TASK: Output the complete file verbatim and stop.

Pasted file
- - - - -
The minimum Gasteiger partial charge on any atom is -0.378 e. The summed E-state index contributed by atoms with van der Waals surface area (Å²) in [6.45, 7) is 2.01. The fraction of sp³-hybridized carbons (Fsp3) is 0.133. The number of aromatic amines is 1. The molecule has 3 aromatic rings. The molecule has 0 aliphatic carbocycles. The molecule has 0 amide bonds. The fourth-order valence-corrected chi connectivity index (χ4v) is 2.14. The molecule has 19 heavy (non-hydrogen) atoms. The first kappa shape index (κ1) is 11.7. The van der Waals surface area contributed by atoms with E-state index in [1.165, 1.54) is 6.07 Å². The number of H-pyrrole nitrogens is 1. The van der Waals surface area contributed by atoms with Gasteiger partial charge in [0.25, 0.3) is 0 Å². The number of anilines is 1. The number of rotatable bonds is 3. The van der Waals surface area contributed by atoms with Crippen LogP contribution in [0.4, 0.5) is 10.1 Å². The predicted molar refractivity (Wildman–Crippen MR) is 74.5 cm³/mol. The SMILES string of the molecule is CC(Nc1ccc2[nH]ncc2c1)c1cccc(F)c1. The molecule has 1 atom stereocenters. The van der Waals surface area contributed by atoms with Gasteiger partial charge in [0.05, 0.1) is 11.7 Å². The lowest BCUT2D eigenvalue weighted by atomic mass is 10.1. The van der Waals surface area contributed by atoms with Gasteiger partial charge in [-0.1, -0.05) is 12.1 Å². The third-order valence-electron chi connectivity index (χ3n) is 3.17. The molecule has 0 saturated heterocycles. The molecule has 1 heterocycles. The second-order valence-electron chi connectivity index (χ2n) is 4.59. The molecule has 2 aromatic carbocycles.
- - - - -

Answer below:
The minimum Gasteiger partial charge on any atom is -0.378 e. The summed E-state index contributed by atoms with van der Waals surface area (Å²) in [6.45, 7) is 2.01. The fraction of sp³-hybridized carbons (Fsp3) is 0.133. The number of aromatic amines is 1. The molecule has 3 aromatic rings. The molecule has 0 aliphatic carbocycles. The molecule has 0 amide bonds. The fourth-order valence-corrected chi connectivity index (χ4v) is 2.14. The molecule has 19 heavy (non-hydrogen) atoms. The first kappa shape index (κ1) is 11.7. The van der Waals surface area contributed by atoms with E-state index in [1.165, 1.54) is 6.07 Å². The number of H-pyrrole nitrogens is 1. The van der Waals surface area contributed by atoms with Gasteiger partial charge in [0.25, 0.3) is 0 Å². The number of anilines is 1. The number of rotatable bonds is 3. The van der Waals surface area contributed by atoms with Crippen LogP contribution in [0.4, 0.5) is 10.1 Å². The predicted molar refractivity (Wildman–Crippen MR) is 74.5 cm³/mol. The SMILES string of the molecule is CC(Nc1ccc2[nH]ncc2c1)c1cccc(F)c1. The molecule has 1 atom stereocenters. The van der Waals surface area contributed by atoms with Gasteiger partial charge in [0.05, 0.1) is 11.7 Å². The lowest BCUT2D eigenvalue weighted by atomic mass is 10.1. The van der Waals surface area contributed by atoms with Gasteiger partial charge in [-0.1, -0.05) is 12.1 Å². The third-order valence-electron chi connectivity index (χ3n) is 3.17. The molecule has 0 saturated heterocycles. The molecule has 1 heterocycles. The second-order valence-electron chi connectivity index (χ2n) is 4.59. The molecule has 2 aromatic carbocycles.